Health Management OurHealth

Complaints about Tshwane hospital persist

Written by Tshilidzi Tuwani

More than a month after OurHealth first reported on long wait times at Tshwane District Hospital, patients allege that the problem persists.

clinic

In September, two OurHealth journalists in Limpopo and Gauteng spent a day waiting in their local clinic’s queue. One waited at least two hours and the other waited about five hours until getting to the front of the line. (File photo)

In October, OurHealth reported on the case of Nkhumeleni Mudau, who alleged that his mother, Lisbeth Mudau, waited seven hours for a bed at the hospital. Nurses denied the allegations.

Now, Nkhumeleni says his mother faced a similar wait after being rushed to the hospital in early October. After Lisbeth arrived at the hospital at about 2:30 am, Nkhumeleni says his mother was taken to the casualty department, where she waited about ten hours before being attended to.

“I complained to the nurses who then referred me to the (office of the) hospital’s (nursing) manager, where I spoke to her personal assistance,” said Nkhumeleni, who added that the personal assistant wasted no time in calling the doctor assigned to Lisbeth’s case.

He claims that when the doctor arrived, the physician – who was not wearing a name tag – was dismissive about Nkhumeleni’s claims and said that if he wanted to solve problems, he should vote for a different government.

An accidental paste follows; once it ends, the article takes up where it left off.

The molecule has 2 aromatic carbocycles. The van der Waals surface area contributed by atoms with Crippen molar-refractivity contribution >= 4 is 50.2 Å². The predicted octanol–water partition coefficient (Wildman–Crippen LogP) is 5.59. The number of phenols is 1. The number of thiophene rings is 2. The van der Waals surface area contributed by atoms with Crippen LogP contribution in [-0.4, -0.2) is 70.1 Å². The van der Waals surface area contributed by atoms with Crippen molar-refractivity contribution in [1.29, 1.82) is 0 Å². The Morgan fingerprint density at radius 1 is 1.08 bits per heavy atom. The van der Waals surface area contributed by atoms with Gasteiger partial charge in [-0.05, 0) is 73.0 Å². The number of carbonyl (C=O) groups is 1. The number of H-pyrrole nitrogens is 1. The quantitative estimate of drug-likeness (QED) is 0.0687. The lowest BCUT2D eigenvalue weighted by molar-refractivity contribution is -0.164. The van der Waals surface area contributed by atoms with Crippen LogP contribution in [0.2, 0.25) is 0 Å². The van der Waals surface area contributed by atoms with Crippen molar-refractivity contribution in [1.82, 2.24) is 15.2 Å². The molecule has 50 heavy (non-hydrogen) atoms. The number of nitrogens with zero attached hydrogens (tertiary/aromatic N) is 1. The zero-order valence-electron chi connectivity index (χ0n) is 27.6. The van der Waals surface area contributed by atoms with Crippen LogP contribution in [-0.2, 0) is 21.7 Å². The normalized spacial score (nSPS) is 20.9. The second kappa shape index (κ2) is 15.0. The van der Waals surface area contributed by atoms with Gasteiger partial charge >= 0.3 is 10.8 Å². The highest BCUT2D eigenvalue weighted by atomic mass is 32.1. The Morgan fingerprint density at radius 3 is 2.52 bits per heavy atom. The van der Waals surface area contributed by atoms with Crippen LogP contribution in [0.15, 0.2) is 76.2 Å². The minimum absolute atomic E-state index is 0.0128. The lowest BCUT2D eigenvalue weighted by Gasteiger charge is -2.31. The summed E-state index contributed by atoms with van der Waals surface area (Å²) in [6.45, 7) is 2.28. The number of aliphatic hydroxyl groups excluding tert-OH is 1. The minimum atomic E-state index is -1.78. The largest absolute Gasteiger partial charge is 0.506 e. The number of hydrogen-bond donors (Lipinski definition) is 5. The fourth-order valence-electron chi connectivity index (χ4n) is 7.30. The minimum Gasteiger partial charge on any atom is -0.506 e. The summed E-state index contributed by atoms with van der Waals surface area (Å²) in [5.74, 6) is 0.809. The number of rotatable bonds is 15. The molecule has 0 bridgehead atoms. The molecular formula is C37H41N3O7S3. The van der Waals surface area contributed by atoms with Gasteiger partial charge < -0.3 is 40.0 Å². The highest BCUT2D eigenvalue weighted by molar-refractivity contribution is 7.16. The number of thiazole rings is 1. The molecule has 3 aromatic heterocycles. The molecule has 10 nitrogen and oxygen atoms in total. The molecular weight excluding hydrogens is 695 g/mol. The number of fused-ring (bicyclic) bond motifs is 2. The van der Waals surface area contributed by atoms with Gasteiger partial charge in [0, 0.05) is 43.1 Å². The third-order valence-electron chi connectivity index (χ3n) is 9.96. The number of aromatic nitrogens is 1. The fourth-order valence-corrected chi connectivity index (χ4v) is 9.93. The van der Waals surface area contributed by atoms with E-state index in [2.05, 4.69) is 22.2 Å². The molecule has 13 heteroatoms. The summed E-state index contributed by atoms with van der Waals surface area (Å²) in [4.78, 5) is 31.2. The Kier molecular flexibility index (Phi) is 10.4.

“I felt that the statement was too disturbing, but I just left him because I was more concerned about my mother’s health, ” Nkhumeleni told OurHealth.

Bellinda Mahlangu said she has experienced similar delays at the hospital after her brother developed meningitis.

“We waited at casualty from Monday at about 4pm and slept on the bench until Tuesday,” she said. “We were both hungry and tired of waiting for the doctor to see my brother.”

OurHealth contacted the hospital’s matron in charge who said the hospital is currently trying to address long wait times. Speaking on condition of anonymity, the matron added it was hospital policy that all staff wear name badges while on duty but that without knowing the name of Lisbeth’s doctor, she would be unable to take the complaint further.

About the author

Tshilidzi Tuwani

Tshilidzi Tuwani is an OurHealth Citizen Journalist reporting from Gauteng's Tshwane Health District.